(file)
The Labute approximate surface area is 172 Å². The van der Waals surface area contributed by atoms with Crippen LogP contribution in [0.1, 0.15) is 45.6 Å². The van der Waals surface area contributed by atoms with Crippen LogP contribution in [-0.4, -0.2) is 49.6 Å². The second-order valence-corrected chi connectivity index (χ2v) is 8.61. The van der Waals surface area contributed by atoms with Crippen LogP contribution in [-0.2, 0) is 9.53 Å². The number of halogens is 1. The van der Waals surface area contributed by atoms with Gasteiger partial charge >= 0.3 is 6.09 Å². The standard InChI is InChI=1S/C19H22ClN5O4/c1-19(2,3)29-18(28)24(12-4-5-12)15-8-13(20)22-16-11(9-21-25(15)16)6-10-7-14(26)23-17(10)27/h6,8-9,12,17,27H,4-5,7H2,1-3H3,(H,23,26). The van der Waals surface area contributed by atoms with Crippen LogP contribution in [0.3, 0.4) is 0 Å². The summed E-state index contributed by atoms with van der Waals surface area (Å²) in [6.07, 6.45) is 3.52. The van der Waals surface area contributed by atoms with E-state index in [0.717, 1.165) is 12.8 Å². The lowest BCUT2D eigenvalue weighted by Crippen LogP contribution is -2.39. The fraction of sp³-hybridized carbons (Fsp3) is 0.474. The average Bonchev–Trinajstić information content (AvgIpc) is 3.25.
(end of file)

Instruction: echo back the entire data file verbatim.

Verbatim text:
The Labute approximate surface area is 172 Å². The van der Waals surface area contributed by atoms with Crippen LogP contribution in [0.1, 0.15) is 45.6 Å². The van der Waals surface area contributed by atoms with Crippen LogP contribution in [-0.4, -0.2) is 49.6 Å². The second-order valence-corrected chi connectivity index (χ2v) is 8.61. The van der Waals surface area contributed by atoms with Crippen LogP contribution in [-0.2, 0) is 9.53 Å². The number of halogens is 1. The van der Waals surface area contributed by atoms with Gasteiger partial charge >= 0.3 is 6.09 Å². The standard InChI is InChI=1S/C19H22ClN5O4/c1-19(2,3)29-18(28)24(12-4-5-12)15-8-13(20)22-16-11(9-21-25(15)16)6-10-7-14(26)23-17(10)27/h6,8-9,12,17,27H,4-5,7H2,1-3H3,(H,23,26). The van der Waals surface area contributed by atoms with Crippen LogP contribution in [0.3, 0.4) is 0 Å². The summed E-state index contributed by atoms with van der Waals surface area (Å²) in [6.07, 6.45) is 3.52. The van der Waals surface area contributed by atoms with E-state index in [0.717, 1.165) is 12.8 Å². The lowest BCUT2D eigenvalue weighted by Crippen LogP contribution is -2.39. The fraction of sp³-hybridized carbons (Fsp3) is 0.474. The average Bonchev–Trinajstić information content (AvgIpc) is 3.25.